The Alan Lomax Collection: Southern Journey Volume 3: 61 Highway Mississippi

61 Highway Mississippi

The Alan Lomax Collection:
Southern Journey Volume 3

Delta Country Blues, Spirituals, Work Songs & Dance Music

Rounder CD 1703

Rounder Records
One Camp Street
Cambridge, MA 02140

A review written for the Folk and Acoustic Music Exchange
by Virginia Wagner
(anvil-records@worldnet.att.net)

In the fall of 1959, Alan Lomax traveled throughout the state of Mississippi and recorded the songs contained on Volume 3 of the Alan Lomax Collection: Southern Journey. Calling it "the land where blues began," he recorded the various styles of African-American music he found there in the 1930s. Discovering a wellspring of musical talent, he returned several times over the next twenty years, visiting churches, picnics, penitentiaries and private homes so that these songs, and indeed, the musicians who sang and played them, would not be lost to time. And he richly succeeded.

Different and very distinctive styles are captured here. The first song, Louisiana, is a field holler sung by Henry Ratcliff, who was incarcerated at Parchman Farm Dairy Camp, a correctional facility. Each man in the "pen" had his own personal holler; it was a way of expressing individuality in a stifling environment. Ratcliff sings in a beautiful baritone voice, "O you can tell everybody that I'll be gone./ O I'll be by to see you 'fore the summer gone."

Panpipes were very popular in the delta both during and after the Civil War. Sid Hemphill (1876-1963) was locally famous for his piping at the time Lomax initially met him, but in Emmaline, Take Your Time he plays cane quills instead. With Lucius Smith on drums, he introduces us to a form of music common in West Africa. Nearing the end of his life at the time of this recording, we are afforded access to a style of music that in the ensuing forty years has become virtually extinct - and what a shame.

There are several blues songs performed by Fred McDowell, a favorite artist of mine. 61 Highway Blues is as close to perfect as a song can be. Playing a bottleneck slide, he doubles the melody and creates a polyrhythm with his right hand. "Lord, that 61 Highway, it's the longest road I know/ she run from New York City, run right past my baby's door." In Keep Your Lamps Trimmed and Burning he actually gets his guitar to approximate the words in the verses. The guitar part "sings" the second half of several lines.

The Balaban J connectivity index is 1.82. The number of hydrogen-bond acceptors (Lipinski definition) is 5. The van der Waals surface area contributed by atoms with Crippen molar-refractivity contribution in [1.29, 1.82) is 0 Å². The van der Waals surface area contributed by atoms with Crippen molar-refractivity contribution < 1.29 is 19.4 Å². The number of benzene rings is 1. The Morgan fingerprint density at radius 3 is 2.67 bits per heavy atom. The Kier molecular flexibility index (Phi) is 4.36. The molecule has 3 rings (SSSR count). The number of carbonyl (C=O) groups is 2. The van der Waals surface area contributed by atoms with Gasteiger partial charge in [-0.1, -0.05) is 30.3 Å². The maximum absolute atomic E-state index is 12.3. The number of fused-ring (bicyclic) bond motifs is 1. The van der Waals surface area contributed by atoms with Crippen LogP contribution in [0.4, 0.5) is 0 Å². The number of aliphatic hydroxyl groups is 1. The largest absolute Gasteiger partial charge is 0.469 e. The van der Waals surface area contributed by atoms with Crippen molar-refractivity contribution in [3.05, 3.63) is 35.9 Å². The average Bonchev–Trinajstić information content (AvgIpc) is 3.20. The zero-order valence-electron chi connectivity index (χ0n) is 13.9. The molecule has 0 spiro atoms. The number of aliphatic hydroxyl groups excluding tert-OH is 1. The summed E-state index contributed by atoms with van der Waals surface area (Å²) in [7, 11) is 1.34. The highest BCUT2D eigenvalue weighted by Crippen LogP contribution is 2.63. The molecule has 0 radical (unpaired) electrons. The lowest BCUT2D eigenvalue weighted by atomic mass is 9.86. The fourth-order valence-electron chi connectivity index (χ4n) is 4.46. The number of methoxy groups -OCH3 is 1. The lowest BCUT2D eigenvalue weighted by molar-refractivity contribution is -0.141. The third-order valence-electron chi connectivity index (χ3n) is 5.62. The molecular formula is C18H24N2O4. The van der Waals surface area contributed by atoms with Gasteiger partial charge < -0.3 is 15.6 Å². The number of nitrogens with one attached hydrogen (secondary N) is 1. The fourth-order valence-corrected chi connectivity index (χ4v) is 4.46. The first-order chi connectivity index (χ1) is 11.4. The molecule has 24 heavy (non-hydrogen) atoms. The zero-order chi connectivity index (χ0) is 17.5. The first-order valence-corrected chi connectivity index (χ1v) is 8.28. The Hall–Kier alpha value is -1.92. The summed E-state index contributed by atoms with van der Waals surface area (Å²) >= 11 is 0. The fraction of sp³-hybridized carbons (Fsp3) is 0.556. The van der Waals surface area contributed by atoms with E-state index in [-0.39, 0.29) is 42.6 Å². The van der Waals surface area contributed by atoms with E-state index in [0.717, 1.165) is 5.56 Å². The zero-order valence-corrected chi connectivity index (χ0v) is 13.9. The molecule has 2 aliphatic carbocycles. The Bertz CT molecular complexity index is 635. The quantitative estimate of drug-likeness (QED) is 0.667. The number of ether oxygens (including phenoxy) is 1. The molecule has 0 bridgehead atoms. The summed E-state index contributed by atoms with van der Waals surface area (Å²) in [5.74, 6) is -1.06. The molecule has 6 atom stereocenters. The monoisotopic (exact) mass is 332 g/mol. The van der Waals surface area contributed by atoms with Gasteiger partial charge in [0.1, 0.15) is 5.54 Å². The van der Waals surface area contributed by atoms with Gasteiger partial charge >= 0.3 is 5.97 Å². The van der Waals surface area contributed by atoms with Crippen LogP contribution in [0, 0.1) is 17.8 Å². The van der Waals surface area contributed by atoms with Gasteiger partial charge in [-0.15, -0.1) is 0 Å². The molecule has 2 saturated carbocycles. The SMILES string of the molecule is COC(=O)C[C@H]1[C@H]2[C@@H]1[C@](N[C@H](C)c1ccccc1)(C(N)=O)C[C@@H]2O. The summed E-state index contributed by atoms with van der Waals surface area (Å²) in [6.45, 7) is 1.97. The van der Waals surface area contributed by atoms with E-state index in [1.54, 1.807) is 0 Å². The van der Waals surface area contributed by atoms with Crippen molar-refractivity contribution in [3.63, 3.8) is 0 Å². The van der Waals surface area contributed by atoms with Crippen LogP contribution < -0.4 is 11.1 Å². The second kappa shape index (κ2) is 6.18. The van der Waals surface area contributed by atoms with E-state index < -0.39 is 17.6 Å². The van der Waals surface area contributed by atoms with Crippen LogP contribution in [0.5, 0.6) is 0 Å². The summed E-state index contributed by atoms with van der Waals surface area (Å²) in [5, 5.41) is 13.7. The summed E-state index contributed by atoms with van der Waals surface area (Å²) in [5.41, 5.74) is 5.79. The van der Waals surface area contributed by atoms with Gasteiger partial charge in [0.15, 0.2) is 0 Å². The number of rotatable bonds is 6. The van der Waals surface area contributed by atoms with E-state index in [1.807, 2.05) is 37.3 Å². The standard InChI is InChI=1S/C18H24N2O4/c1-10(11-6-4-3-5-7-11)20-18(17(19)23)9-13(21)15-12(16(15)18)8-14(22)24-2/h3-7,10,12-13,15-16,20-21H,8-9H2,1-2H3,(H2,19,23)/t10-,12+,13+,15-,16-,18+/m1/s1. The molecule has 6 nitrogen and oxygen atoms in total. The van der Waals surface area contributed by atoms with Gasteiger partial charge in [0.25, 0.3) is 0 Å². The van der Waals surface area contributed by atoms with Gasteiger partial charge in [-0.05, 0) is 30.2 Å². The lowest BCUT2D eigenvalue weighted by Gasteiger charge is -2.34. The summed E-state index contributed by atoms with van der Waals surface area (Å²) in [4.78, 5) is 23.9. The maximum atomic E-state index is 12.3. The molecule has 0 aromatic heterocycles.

There's a remarkable song called Po' Boy Blues performed by John Dudley. Recorded at Parchman Farm, where Mr. Dudley was serving the last few months of his sentence, the guitar style of Robert Johnson is evident, which is not altogether surprising since both played the same jukes in Tunica County, Mississippi around the same time. Also covered here is Charlie Patton's Clarksdale Mill Blues, a previously unreleased track. "Tell me where was you when the Clarksdale Mill burnt down? (You know where I was...)/ I was standing here with my face all full of frown." Dudley builds the tempo, manipulating the rhythm with an unerring touch. It's inspiring to hear as his fingers fly across the strings.

There are two spirituals on volume three: God's Unchanging Hand with Anderson Burton leading the congregation at Independence Church in Tyro, Mississippi, and Trying to Make Heaven My Home, which was led by Viola James. Both songs are of 20th century origin and are typical of the black country Baptist churches. This hand-clapping, joyful, swaying music is still a staple of today's black churches, and certainly puts my Catholic parish to shame vocally (we're still choking over holding hands during the Our Father!).

Miles Pratcher on guitar and Bob Pratcher on fiddle recorded I'm Gonna Live Anyhow 'Till I Die for Alan Lomax on September 21, 1959. This track is precious and rare because few African-American string band blues songs have been catalogued before or since this one. It has a bluegrass feel underpinning the blues overtones that occur in Miles' vocals. They also perform If It's All Night Long, another strongly syncopated tune that will make your heart beat faster as the subtle acceleration sinks in.

Rose Hemphill, daughter of Sid, sings an anguished rendition of Rolled and Tumbled. Her guitar playing is first-rate and dead-on. (The motorcycle-loving, whiskey drinking, gambling part of my soul stands up and cheers when I hear this song. I suspect Rose Hemphill played rings around many of her contemporaries, but, ahem, I digress.) This tune alone is worth the price of admission.

For those of us who love the blues, I would recommend this as a "must have" disc. So with that having been said, we'll let Fred McDowell take us out:

"If I should happen to die, baby, before my time have come, I want you to bury my body down on Highway 61." Amen.

Edited by Roberta B. Schwartz
(rschwartz@oeb.harvard.edu)

Copyright 1999, Peterborough Folk Music Society.
This review may be reprinted with prior permission and attribution.

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